posted by Natalie .
Find the point on the curve y=1 x2+14 x such that the tangent line to the curve is parallel to 2 x + 10 y = 23
2x+10y=23 (is what im guessing since the problem breaks awkwardly there)
y=-1/5x+23/10 (slope intercept form)
derivative of y=x^2+14x (im guessing since it looks like you expressed it wrong)
I'll leave it up to you at that point.
I did get it up to the derivative of y' = 2x + 14 by using the
f'(x) = [f(x+h) - f(x)] / h
and did simplify the other equation into the slope-intercept form.
but do I just plug the derivative into the 'slope-intercept' equation?
because isn't y' = 2x+14 the slope of the tangent.
I guess I'm mostly confused because I need to find a point parallel to that second equation and for the point to be parallel, they must have the same slope.
yet the derivative gave me a different slope?
For slope intercept form,
m is the slope.
You need to find the value of x for which
f'(x)=m, i.e. tangent parallel to y=mx+b.
A slope can't be an equation. It's a number, and your solving for x so that the equation equals the slope of the line.
Also your teacher taught you the long way of doing a derivative, if the "Power Rule" for derivatives never comes up in class you're better off looking it up yourself.
I'm sorry. For the life of me, I just can't figure out this problem.
Okay, so if the slope can't be an equation, can i solve for x by setting y' equal to zero?
or do you mean
2x + 14 = (-1/5) x + (23/10)
I tried both ways I just listed, and they turned out wrong, so I'm still lost.
He did teach us the shortcut during my last class. It was just a force of habit to do it the long way.
Thank you so much for helping me.
I've also just tried:
-1/5 = 2x + 14
x = -.568
and plugged that into the 'parallel' equation to solve for y.
but that still didn't work out.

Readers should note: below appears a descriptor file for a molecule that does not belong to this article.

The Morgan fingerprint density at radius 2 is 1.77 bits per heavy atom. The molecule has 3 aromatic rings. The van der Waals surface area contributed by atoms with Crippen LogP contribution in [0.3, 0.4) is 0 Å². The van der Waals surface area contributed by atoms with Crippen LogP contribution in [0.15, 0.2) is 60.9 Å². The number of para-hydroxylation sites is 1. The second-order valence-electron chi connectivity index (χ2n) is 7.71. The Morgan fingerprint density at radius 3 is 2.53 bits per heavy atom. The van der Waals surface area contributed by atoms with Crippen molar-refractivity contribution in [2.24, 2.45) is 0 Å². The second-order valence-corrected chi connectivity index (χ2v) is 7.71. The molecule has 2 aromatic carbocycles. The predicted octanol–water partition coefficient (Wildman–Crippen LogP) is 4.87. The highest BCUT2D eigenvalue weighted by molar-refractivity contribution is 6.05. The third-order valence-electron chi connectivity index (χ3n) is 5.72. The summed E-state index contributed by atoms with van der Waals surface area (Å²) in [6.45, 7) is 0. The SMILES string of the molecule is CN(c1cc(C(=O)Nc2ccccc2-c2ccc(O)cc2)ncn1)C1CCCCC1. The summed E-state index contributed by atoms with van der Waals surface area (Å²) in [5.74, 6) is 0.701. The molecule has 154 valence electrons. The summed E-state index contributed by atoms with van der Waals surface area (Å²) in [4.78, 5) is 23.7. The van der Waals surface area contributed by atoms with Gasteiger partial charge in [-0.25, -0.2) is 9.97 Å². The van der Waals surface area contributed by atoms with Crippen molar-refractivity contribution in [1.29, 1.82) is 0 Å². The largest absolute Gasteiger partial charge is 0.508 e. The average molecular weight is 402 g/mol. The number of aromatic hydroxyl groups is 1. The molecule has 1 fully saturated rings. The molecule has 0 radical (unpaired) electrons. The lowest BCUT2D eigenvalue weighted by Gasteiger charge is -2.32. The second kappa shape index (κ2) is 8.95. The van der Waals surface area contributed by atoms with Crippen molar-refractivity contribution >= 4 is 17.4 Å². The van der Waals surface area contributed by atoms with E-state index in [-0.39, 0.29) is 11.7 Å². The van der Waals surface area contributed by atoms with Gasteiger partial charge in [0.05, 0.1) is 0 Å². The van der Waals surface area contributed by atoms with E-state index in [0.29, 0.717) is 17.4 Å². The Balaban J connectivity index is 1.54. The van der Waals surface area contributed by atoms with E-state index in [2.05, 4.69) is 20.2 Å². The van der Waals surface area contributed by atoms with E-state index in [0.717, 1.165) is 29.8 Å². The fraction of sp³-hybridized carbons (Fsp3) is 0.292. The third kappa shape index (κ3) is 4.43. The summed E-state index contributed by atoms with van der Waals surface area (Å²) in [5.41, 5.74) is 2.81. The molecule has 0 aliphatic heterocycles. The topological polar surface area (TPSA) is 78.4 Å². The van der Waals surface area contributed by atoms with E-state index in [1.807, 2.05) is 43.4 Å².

what's the slope of the line?
set 2x+14 equal to that and solve.
(hint:slope intercept form y=mx+b)
sorry if i sound like a twat but trust me that you'll remember things better if you figure them out yourself.
how on earth did you get x=-.568
the equation is right you just solved it wrong.
Okay. My bad.
I'm sorry all, I apparently can't do basic math.
Thank you everyone for helping me.
I really appreciated it.
Alright. One last question.
So I'm wondering if my online homework answer is wrong, because I have x and I've plugged x back into the y = (-1/5)x + (23/10)
and I've solved for y.
y = 3.72
Now please tell me if I'm just making a fool of myself again and am incorrectly solving an algebraic equation or is it wrong, because it won't accept 3.72 as the y, but accepts -7.1 as the x.
you don't plug it into the equation of the line.
what you are trying to do is to get the derivative equal to the slope of the line y=-1/5x+23/10
so the slope, m=(-1/5)
check your solution
y=2(-7.1)+14=-.2 (or -1/5)
my oh my oh my !!!
why did you not follow MathMate's idea?
y' = 2x + 14, that is your slope at any point (x,y)
the slope of the given straight line is -1/5
so 2x + 14 = -1/5
x = 7.1 You had that!
then y = (7.1)^2 + 14(7.1) = 149.81
so the point of contact is (7.1, 149.81)
since the new line is parallel to the old, it must have the same x and y terms, so
2x + 10y = c
plug in the point
2(7.1) + 10(149.81) = c = 1512.3
2x + 10y = 1512.3
derivative is a slope. so y'=..... is not the same as y=.....
think of y' as m, a slope as well but tangent to graph.
spoon fed the answer right there, so yeah never plug it in to the equation of the line.
Wow thank you guys all so much.
I'm dreading a whole semester of calculus.
(stats was so much easier)
Thanks especially for explaining everything, so now I understand it.